Where unattested singulars are construed, references to forms supporting the constructions are given in footnotes.

A large number of plurals are found in the text "Quendi and Eldar" ("Essekenta Eldarinwa") in The War of the Jewels; these are marked 'QE' rather than 'WJ'. Where plural and singular are both referenced with only 'QE', it means that one or the other of the forms is found in the index to The War of the Jewels. If neither of them occurs in the index, a more specific reference is given only for the plural, since the two forms are in all such cases found close together.

When a form in the "Etymologies" in The Lost Road and Other Writings is quoted for comparison, the reference is written "Etym." plus the relevant root.

An Introduction to Elvish, mentioned at a couple of places, means: Jim Allan, ed., An Introduction to Elvish .. . . (Hayes, Middlesex: Bran's Head, 1978).

Diacritic Characters

Most accents and other diacritics can be encoded in HTML. Some, however, cannot. Among these are the macron ( ¯ ), the circumflex ( ^ ) when placed over a Y or y, and also the tilde ( ~ ) when placed over any character other than A, a, N, n, O or o. In accordance with Mellonath Daeron's standard (described on the page On diacritic characters on the guild's home page) the macron is here written as a vertical bar after the vowel it belongs to, and a circumflex or tilde belonging to an 'impossible' character is placed after this character. Examples: THO|N-, my^l.

Attested Plural Forms



a. Plurals of Monosyllables
(LR App.E II Cirth:1)
(LR App.E II Cirth:1)

*gwen .2
(LR; in Arwen)
*gwin .3
(PM; in Ivonwin)

-il .5
Sindarin 2:2)

nîn .6
*bair .1
(SD; in Hîr iMbair
Annui, in index s.v.

*cant .4
(in morchaint;
S App., gwath, wath)

(LR App.E I
Consonants, PH)
(UT 2 IV
App.D:11, footnote)


(LR; in Ered Nimrais)

*tal .7
(WJ; in Idril
*tail .8
(QE; in tad-dail)

*tan .9
(LR; in Círdan)
*tain .10
(LR; in Rath
(LR App.F Other:3)

(L 347:7, footnote)
(LR; in mellyrn)
(UT 1 I §116)
(L 332:1)
*sîr .11
(in Ossir; LR 3
(QE App.D:20)

(QE Language of
the Valar:61 (gloss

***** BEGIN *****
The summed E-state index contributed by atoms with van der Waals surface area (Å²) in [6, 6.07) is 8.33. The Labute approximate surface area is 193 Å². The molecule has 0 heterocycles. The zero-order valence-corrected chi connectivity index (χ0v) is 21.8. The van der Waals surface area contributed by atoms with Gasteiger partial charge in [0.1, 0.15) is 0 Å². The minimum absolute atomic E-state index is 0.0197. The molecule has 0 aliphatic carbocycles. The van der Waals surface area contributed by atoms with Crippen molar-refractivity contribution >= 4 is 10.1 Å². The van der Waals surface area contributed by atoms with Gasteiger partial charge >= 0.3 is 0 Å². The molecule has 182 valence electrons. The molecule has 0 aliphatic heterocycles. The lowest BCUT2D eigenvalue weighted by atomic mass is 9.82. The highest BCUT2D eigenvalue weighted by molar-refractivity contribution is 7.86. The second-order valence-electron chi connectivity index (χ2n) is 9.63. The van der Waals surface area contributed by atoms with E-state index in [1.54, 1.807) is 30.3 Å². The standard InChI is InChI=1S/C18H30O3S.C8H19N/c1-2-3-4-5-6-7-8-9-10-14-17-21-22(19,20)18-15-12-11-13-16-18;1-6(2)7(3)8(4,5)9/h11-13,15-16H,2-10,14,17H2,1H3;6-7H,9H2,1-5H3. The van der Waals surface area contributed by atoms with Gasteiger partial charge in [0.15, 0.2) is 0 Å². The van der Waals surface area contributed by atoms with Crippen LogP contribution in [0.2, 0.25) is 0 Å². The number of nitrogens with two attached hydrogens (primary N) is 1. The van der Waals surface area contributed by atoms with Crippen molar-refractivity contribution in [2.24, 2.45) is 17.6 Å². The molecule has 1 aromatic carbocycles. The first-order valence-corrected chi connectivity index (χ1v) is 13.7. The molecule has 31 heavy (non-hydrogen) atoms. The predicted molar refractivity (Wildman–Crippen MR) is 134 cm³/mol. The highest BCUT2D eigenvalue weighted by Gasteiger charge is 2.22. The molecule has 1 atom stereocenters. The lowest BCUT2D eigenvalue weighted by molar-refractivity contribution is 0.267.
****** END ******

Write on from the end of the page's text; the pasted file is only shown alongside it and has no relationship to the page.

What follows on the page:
on Atan))
(LR; Barad-dûr)
(UT; Emyn Duir)
*cîr .12
(LR; in Pelargir)
(LR; in Mindolluin)
(LR; Ered Luin
(on map))

*muil .13
muil .14
(LR; Emyn Muil)
(WJ; in Index
s.v. Naugrim)
noeg .15
(WJ; Nibin-noeg)

1. For the connection between senses 'land' and 'house' (as in e.g. Bar-en-Danwedh) see Etym. MBAR- ('dwell, inhabit'), and cf. Q ambar, and also -mar in for instance Eldamar 'Elvenhome'.

2. Concerning gw- see next note. With S *gwen cf. N gwend, gwenn, Ilk. gwen (Etym. WEN-, WENED-).

3. Initial W is regularly turned into GW in simple and unmutated Sindarin words, and initial GW is turned into W in composition and lenition (for instance, when the second element in Elwing was taken as Sindarin its simple form was given as gwing; PM XII, note 24).

4. Cf. echant (LR 2 IV, ill. (to §§93-98)); for the connection see Etym. KAT-.

5. It is stated that el, plural il, only survived as a final element, wherefore the forms are here cited as -el and -il.

6. Nîn-in-Eilph is translated "Waterlands of the Swans", and nîn could conceivably be a plural of the adjective nîn 'wet' (GN Places, Wetwang) used as a noun. But cf. Lebennin.

7. The word is cited as tal in S App., but possibly the correct form is *tâl (as it was in Noldorin, see Etym. TAL-).

8. In levain tad-dail the absence of mutation shows that it is a (qualitative) genitive construction, 'animals of two feet'. Its singular would be *lavan tad-dail. Hence, though the base of tad-dail is a plural noun it is not itself a plural of (an adjective) **tad-dal 'two-foot (e.g. animal)', but an indeclinable compound form.

9. Cf. Etym. TAN-. The vowel in the simple form may possibly be â (sc. *tân).

10. Concerning *t- see the preceding note.

11. Cf. Lebennin.

12. This in itself probable form is attested in a somewhat roundabout way. Pelargir is glossed 'Garth of Royal Ships' in the Index to The Silmarillion, attesting a plural *argir 'royal ships'. The corresponding singular would be a compound ar- (cf. Argonath) + cair; hence *-cir in Pelargir is an occurrence of cair in a plural form. The quantity of the vowel in *cîr is an assumption.